Chinook Fry, image courtesy of USFWS & Dan Cox

Humboldt County Project Update
The fish passage work completed in Humboldt County has the highest documented returns of adult Coho and Chinook salmon and steelhead, usually within the same year as construction. Humboldt County has taken the lead among the Five Counties in removing migration barriers on County roads. The Humboldt County Department of Public Works has strived to design, fund and build 19 projects to date, opening up 30 miles of habitat since 2000.

Humboldt County was the first 5C County to adopt a grading ordinance. The County has adopted the Roads Maintenance Manual and has also initiated the development of an updated general plan based on watershed planning.

Indian Creek Migration Barrier Removal Project (Completed) The stream crossing on Indian Creek was ranked 13th (of a total of 67 sites) on the priority list of fish passage sites during the 5C migration barrier inventory.  To date, it is the highest priority project remaining County-wide and in the Humboldt portion of the Mattole River watershed. 

Indian Creek-Mattole Road crossing, box culvert creates fish barrier

The objective of the project is to restore upstream fish passage on Indian Creek by removing a box culvert that served as a barrier to migrating juvenile and adult salmonids.  Historically, coho salmon and steelhead inhabited Indian Creek upstream of the barrier and this stream may also constitute critical habitat for Chinook salmon.  Replacement will afford access to 1.5 miles of high quality upstream spawning and rearing habitat consisting of cool water refugia, boulder/cobble-dominant channel, a dense riparian zone, and good flows in late summer.

The new bridge creates a natural steambed to accomodate fish migration and higher storm flows

The bridge installation will insure passage of high flows up to the 100-year storm and associated channel bedload and debris, will eliminate the potential for sediment delivery of 2,271 cubic yards from future culvert failure, and will allow passage of adult and juvenile salmonids at all flows.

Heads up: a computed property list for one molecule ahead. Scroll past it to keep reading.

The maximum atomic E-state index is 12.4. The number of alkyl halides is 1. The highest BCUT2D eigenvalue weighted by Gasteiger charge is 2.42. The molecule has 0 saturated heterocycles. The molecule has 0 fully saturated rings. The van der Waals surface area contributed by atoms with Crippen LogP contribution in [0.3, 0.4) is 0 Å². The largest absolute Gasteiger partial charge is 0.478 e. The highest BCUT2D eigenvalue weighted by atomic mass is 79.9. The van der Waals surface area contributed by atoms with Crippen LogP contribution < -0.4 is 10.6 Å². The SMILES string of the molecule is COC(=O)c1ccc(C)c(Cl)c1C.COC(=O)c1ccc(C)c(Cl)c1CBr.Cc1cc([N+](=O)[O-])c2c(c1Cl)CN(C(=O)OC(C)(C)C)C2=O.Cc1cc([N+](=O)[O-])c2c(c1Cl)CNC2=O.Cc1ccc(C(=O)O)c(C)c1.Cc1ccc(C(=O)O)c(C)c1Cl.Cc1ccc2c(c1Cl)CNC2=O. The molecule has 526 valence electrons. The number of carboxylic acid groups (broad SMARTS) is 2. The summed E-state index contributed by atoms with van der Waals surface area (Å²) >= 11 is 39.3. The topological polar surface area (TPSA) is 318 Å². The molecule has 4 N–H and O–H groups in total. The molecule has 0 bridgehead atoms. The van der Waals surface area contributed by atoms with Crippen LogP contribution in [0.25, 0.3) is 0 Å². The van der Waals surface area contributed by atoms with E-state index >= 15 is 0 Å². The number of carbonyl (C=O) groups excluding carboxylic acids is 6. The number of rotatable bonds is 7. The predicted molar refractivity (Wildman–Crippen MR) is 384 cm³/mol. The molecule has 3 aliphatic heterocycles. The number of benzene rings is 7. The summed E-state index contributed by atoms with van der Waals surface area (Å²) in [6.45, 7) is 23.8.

RUBE CREEK at Cappell Road- (Completed) In July 2009, a situation was discovered on Cappell Road, crossing Rube Creek (tributary to the Klamath River), when investigation of road failures revealed that an eight-foot-diameter, 220-foot-long, steel multi-plate culvert had partially collapsed under 60 feet of road prism. It is likely that a tree entering the culvert tore a portion of the middle of the culvert away and saturated fill material washed out. Rather than a temporary repair that would necessitate future ground disturbance, the decision was made for a permanent replacement using County road funds.

Interior view of collapsed culvertCollapsed culvert cause sinkhole in road shoulder and slipout

The collapsed culvert created a 6-ft. diameter sinkhole in the road shoulder due to high flows coming up through the failed section of culvert. The sinkhole is located 10 feet from the edge of the slipout (image above)

New culvert is placed in roadbed Coco mat, mulch and straw wattles are used to control sediment, slope stability until vegetation is established.

(Left) New culvert construction – outlet side shown. (Right) Shows coconut fiber geotextile matting installed on downslope to control sediment and preserve slope stability. Upslope side contains straw wattles and mulch.

Frances Creek at Port Kenyon Road While the culvert at this crossing site seems adequate at first glance, it will require replacement. Due to an extreme amount of sediment in the culvert, backlogging and overflowing are common occurrences.

Sediment buildup at culvert is evidentProject is located on Francis Creek near community of Fortuna

(Left) shows build up of sediments at culvert. (Right) Location of project near Fortuna.

Map showing location of project near community of Shelter CoveTELEGRAPH CREEK Dam and Triple Culvert Removal Project Design (in progress). A concrete dam located approximately 1.1 miles upstream from the Pacific Ocean represents a partial barrier to adult fish during winter flows up to 30 cubic feet per second (cfs) and a total barrier to fish passage during the dry season due to low flows of 1.0 cfs.

The dam has been in place for over 40 years and is used as part of a water treatment plant intake that provides the community of Shelter Cove with 99% of it potable water supply. The project goal is removal of the dam and triple culvert on Telegraph Creek to re-establish fish passage and open an additional 4,900 feet of stream habitat for adult and juvenile salmonids. Full removal of the dam is contingent upon the District securing an alternative water supply.

Dam creates formidable fish barrier

Dam on Telegraph Creek presents formidable barrier to fish migration

Triple culvert presents barrier to fish, questionable storm capacity

Triple-culvert on Telegraph Creek prevents fish migration

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The 5C Enews is funded through the Fisheries Restoration Grant Program through the CA Department of Fish and Wildlife

Image of Chinook Fry at top of page courtesy of USFWS & Dan Cox